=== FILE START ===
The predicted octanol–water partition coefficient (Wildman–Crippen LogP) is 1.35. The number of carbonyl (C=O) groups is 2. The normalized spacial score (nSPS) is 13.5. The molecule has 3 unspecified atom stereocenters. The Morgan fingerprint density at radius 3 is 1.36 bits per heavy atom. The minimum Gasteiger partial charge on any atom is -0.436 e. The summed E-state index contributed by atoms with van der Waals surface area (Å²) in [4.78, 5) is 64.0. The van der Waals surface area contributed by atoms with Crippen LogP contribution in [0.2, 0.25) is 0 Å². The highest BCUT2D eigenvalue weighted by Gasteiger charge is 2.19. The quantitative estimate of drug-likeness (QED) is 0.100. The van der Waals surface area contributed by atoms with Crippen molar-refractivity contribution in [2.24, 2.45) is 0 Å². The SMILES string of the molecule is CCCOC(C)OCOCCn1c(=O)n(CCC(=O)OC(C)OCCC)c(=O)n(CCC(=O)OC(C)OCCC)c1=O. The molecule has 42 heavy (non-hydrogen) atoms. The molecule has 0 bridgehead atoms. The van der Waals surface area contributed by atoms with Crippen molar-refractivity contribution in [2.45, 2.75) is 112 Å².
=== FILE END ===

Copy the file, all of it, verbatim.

The predicted octanol–water partition coefficient (Wildman–Crippen LogP) is 1.35. The number of carbonyl (C=O) groups is 2. The normalized spacial score (nSPS) is 13.5. The molecule has 3 unspecified atom stereocenters. The Morgan fingerprint density at radius 3 is 1.36 bits per heavy atom. The minimum Gasteiger partial charge on any atom is -0.436 e. The summed E-state index contributed by atoms with van der Waals surface area (Å²) in [4.78, 5) is 64.0. The van der Waals surface area contributed by atoms with Crippen LogP contribution in [0.2, 0.25) is 0 Å². The highest BCUT2D eigenvalue weighted by Gasteiger charge is 2.19. The quantitative estimate of drug-likeness (QED) is 0.100. The van der Waals surface area contributed by atoms with Crippen molar-refractivity contribution in [2.24, 2.45) is 0 Å². The SMILES string of the molecule is CCCOC(C)OCOCCn1c(=O)n(CCC(=O)OC(C)OCCC)c(=O)n(CCC(=O)OC(C)OCCC)c1=O. The molecule has 42 heavy (non-hydrogen) atoms. The molecule has 0 bridgehead atoms. The van der Waals surface area contributed by atoms with Crippen molar-refractivity contribution in [2.45, 2.75) is 112 Å².